Location of Boundary County in Idaho
This is a list of the
National Register of Historic Places listings in Boundary County, Idaho.
This is intended to be a complete list of the properties and districts on the
National Register of Historic Places in Boundary County, Idaho, United States. Latitude and longitude coordinates are provided for many National Register properties and districts; these locations may be seen together in a Google map. [1 ]
There are 9 properties and districts listed on the National Register in the county. More may be added; properties and districts nationwide are added to the Register weekly.
This National Park Service list is complete through NPS recent listings posted November 27, 2015. [3 ]
Current listings [ edit ]
Name on the Register [5 ]
Date listed [6 ]
City or town
Boundary County Courthouse
September 27, 1987
48°41′45″N 116°18′50″W / 48.695884°N 116.313877°W
Fry's Trading Post
September 7, 1984
Off U.S. Route 95
48°42′00″N 116°18′59″W / 48.7°N 116.316389°W
Bonners Ferry Building no longer exists.
Harvey Mountain Quarry
June 23, 1978
Address restricted [8 ]
Bonners Ferry vicinity
North Side School
May 5, 1992
218 W. Comanche St.
48°42′11″N 116°18′56″W / 48.702990°N 116.315493°W
Snyder Guard Station Historical District
August 19, 1983
South of Eastport on United States Forest Service Road 211
48°53′04″N 116°10′12″W / 48.884456°N 116.169994°W
Russell and Pearl Soderling House
January 15, 1998
217 W. Madison St.
48°41′28″N 116°19′09″W / 48.691166°N 116.319133°W
Spokane & International Railroad Construction Camp
June 23, 1994
East of U.S. Route 95 along the Spokane International railroad tracks, 2 miles south of the United States-Canadian border
48°57′58″N 116°10′12″W / 48.966111°N 116.17°W
U.S. Inspection Station – Porthill, Idaho
May 22, 2014
Idaho Highway 1
48°59′59″N 116°29′54″W / 48.999730°N 116.498369°W
U.S. Post Office – Bonners Ferry Main
March 16, 1989
215 1st St.
48°41′47″N 116°18′47″W / 48.696447°N 116.312952°W
See also [ edit ]
References [ edit ]
^ The latitude and longitude information provided in this table was derived originally from the National Register Information System, which has been found to be fairly accurate for about 99% of listings. For about 1% of NRIS original coordinates, experience has shown that one or both coordinates are typos or otherwise extremely far off; some corrections may have been made. A more subtle problem causes many locations to be off by up to 150 yards, depending on location in the country: most NRIS coordinates were derived from tracing out latitude and longitudes off of USGS topographical quadrant maps created under the North American Datum of 1927, which differs from the current, highly accurate WGS84 GPS system used by most on-line maps. Chicago is about right, but NRIS longitudes in Washington are higher by about 4.5 seconds, and are lower by about 2.0 seconds in Maine. Latitudes differ by about 1.0 second in Florida. Some locations in this table may have been corrected to current GPS standards.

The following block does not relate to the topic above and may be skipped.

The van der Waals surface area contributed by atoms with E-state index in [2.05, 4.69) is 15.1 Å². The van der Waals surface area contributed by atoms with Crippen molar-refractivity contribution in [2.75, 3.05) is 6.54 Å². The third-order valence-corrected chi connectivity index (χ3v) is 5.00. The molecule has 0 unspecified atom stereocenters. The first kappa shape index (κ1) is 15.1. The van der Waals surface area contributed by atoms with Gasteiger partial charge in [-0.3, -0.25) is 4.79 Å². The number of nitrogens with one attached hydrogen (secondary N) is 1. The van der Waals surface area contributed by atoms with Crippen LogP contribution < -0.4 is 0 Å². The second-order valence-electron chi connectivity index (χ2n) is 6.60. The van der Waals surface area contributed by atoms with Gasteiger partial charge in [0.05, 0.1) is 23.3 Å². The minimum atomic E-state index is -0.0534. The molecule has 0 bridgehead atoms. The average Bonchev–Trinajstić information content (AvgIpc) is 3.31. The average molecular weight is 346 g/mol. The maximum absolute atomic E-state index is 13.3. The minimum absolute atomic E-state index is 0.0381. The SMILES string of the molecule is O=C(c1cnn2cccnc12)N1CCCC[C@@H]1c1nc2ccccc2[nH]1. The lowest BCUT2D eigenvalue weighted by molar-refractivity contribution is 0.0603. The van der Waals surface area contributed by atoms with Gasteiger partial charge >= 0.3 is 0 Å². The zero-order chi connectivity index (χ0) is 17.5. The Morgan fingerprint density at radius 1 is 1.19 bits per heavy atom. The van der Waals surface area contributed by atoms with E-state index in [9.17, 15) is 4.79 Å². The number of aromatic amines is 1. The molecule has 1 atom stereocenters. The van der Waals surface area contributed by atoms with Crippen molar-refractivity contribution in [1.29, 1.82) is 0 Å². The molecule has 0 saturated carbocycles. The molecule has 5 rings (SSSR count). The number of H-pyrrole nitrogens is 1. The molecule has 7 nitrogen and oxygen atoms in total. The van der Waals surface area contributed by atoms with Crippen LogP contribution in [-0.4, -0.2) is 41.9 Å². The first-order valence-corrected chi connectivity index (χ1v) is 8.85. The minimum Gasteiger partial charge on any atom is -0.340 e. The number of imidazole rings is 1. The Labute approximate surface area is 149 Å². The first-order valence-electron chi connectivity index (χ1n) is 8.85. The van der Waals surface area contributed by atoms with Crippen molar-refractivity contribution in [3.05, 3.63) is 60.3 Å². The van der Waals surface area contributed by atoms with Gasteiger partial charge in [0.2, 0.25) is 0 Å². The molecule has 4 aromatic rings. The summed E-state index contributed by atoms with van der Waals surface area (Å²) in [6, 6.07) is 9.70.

^ "National Register of Historic Places: Weekly List Actions". National Park Service . Retrieved . March 29, 2009
^ "National Register of Historic Places: Weekly List Actions". National Park Service, United States Department of the Interior. Retrieved on November 27, 2015.
^ Numbers represent an ordering by significant words. Various colorings, defined here, differentiate National Historic Landmarks and historic districts from other NRHP buildings, structures, sites or objects.
^ Staff (2008-04-24). "National Register Information System". National Register of Historic Places. National Park Service.
^ The eight-digit number below each date is the number assigned to each location in the National Register Information System database, which can be viewed by clicking the number.
^ Boundary County (July 21, 2008), , sec. 7.3.2 Boundary County Comprehensive Plan , retrieved March 17, 2015 .
^ Federal and state laws and practices restrict general public access to information regarding the specific location of sensitive archeological sites in many instances. The main reasons for such restrictions include the potential for looting, vandalism, or trampling. See: Knoerl, John; Miller, Diane; Shrimpton, Rebecca H. (1990), , National Register Bulletin (29), Guidelines for Restricting Information about Historic and Prehistoric Resources National Park Service, U.S. Department of the Interior, OCLC 20706997 .